Mind-body medicine is one of the fastest growing evidence based areas of healthcare. According to Moss et al. (2003) mind-body medicine is a revolutionary 21st century approach to managing one’s health that includes combining a wide-range of behavioral and lifestyle interventions including wellness coaching, along with traditional medical interventions. Assessment, diagnosis, and treatment interventions focus on the whole patient in totality of mind, body, and spirit. Mind-body medicine employs the use of a partnership among medical and healthcare practitioners and results in an integrated care team addressing patient health and disease.
The foundational principles of mind-body medicine are:
1) A focus on healing the whole person versus treating symptoms,
2) collaboration between the healthcare provider and the patient,
3) partnership among various and diverse healthcare providers for the individual patient,
4) empowerment of the patient specifically in their healing and treatment decision-making, and
5) a focus on the whole person including the relationships among the physical, emotional, social, environmental, mental, behavioral, and spiritual.
These foundational principles have a primary focus on the whole person and emphasize healing and curing versus treating symptoms. A critical asset of mind-body medicine is the partnership among an integrated team of caregivers who work well together, respecting each other’s practices in an effort to identify the root cause of distress and disease. Treatment addresses the mind, body, and spirit for all patient conditions. This integrated team often includes care-givers of from many specialties, for example, physicians, nurses, various mind-body medicine specialists, massage therapists, physical and respiratory therapists, nutritionists, and even wellness coaches, counselors, chiropractors, and yoga teachers, etc. (Moss et al., 2003).
Mind-body medicine’s collaborative partnership between the patient and the healthcare provider places the patient at the center of the treatment based decision-making. Much like in wellness coaching, Moss (2003) describes the relationship between the patient and physician as a collaborative process where patient autonomy is a crucial aspect of the treatment decision-making process.
As I write this, I recall an uncomfortable interaction I had with my ex-physician and her staff many years ago. I had pain in my abdomen that had been bothering me for about eight months. I had a full physical exam and many laboratory tests. Everything came back normal. Even though this pain was not causing me any difficulty eating, sleeping, or carrying out the habits of daily living, (it was simply a dull but quite annoying pain), my physician strongly encouraged me to have a CAT scan. Not wanting to be exposed to the radiation, I decided to pass. Even though I said, no to the CAT scan, the physician office continued to call me to schedule. During the third nagging phone call I received from the physician office, I more firmly told them not to call me again and requested that my medical files be transferred to my new doctor. Pressuring me to schedule the CAT scan and the physician office taking ownership of the decision-making for my health problem was not the integrative medical care I wanted. In this example, there’s a lack of partnership and patient autonomy in my personal health care decision-making. This example is the opposite of a patient’s experience in mind-body medicine. Thinking my pain could be stress related, instead of the CAT scan, I decided to join a yoga studio. Within two weeks of practicing yoga three times each week, my eight month pain was gone.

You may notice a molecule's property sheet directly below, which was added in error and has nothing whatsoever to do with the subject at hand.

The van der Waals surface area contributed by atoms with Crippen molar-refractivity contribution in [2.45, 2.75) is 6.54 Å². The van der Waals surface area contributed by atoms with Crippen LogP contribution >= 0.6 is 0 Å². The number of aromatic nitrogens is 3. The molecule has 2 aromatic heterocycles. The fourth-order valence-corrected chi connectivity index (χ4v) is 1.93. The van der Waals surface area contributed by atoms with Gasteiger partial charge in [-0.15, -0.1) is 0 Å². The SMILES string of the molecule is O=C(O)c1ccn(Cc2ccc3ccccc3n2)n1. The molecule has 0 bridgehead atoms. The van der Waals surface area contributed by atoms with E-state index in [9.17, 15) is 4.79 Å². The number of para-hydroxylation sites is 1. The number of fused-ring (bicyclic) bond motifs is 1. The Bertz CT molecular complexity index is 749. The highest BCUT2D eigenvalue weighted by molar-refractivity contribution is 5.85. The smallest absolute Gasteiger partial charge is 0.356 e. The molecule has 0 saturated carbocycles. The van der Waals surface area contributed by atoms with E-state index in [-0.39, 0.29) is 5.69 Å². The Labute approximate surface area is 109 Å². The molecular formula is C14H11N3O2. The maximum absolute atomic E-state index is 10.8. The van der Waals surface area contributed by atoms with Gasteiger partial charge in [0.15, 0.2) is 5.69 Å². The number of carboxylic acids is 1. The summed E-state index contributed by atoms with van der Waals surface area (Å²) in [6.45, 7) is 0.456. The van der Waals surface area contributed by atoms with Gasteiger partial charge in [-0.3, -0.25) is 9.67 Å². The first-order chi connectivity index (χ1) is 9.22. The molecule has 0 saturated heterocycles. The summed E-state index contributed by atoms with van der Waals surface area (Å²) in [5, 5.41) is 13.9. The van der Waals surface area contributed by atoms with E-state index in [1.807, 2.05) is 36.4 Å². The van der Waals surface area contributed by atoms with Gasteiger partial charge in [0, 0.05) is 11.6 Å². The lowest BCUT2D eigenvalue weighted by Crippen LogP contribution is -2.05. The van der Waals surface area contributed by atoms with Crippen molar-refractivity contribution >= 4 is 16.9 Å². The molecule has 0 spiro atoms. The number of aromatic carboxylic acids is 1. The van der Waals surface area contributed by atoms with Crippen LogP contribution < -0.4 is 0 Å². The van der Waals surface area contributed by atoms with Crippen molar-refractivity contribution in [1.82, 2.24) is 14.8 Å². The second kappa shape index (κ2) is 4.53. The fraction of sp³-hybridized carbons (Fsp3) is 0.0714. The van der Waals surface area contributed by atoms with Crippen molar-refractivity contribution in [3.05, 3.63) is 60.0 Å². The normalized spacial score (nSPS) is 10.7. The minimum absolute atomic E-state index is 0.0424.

Another important mind-body medicine principle is the focus on the whole person, including relationships among one’s physical, emotional, social, environmental, mental, behavioral, and spiritual health. Gilbert (2003) highlights many studies that show how for example, environmental, social, mental, spiritual, and emotional facets directly impact our physical health. Herbert Benson, MD, founder of the Mind Body Medical Institute at Massachusetts General Hospital says “mind-body medicine is interested in the interaction of thoughts, emotions, behaviors, faith, and an individual’s relationship to the environment and how those factors affect mental illness” (Gilbert, 2003, p. 568). If we ignore the relationships among these parts of our whole self, this will get in the way of our health and healing. In addition to the principles and philosophy of mind-body medicine, there are hundreds of mind-body medicine exercises and interventions that have been used with patients with various diseases and health conditions that have shown positive results in research studies.
What’s ONE THING you do that helps you clear your mind and boost your resilience?
Published research has shown positive findings for mind body medicine practices for various diseases and chronic health conditions including post-traumatic stress disorder, cancer, anxiety, depression, diabetes, heart disease, and the list goes on. You can find much research on the websites and resources listed below including the Center for Mind Body Medicine and the Benson-Henry Institute for Mind Body Medicine at Mass General Hospital.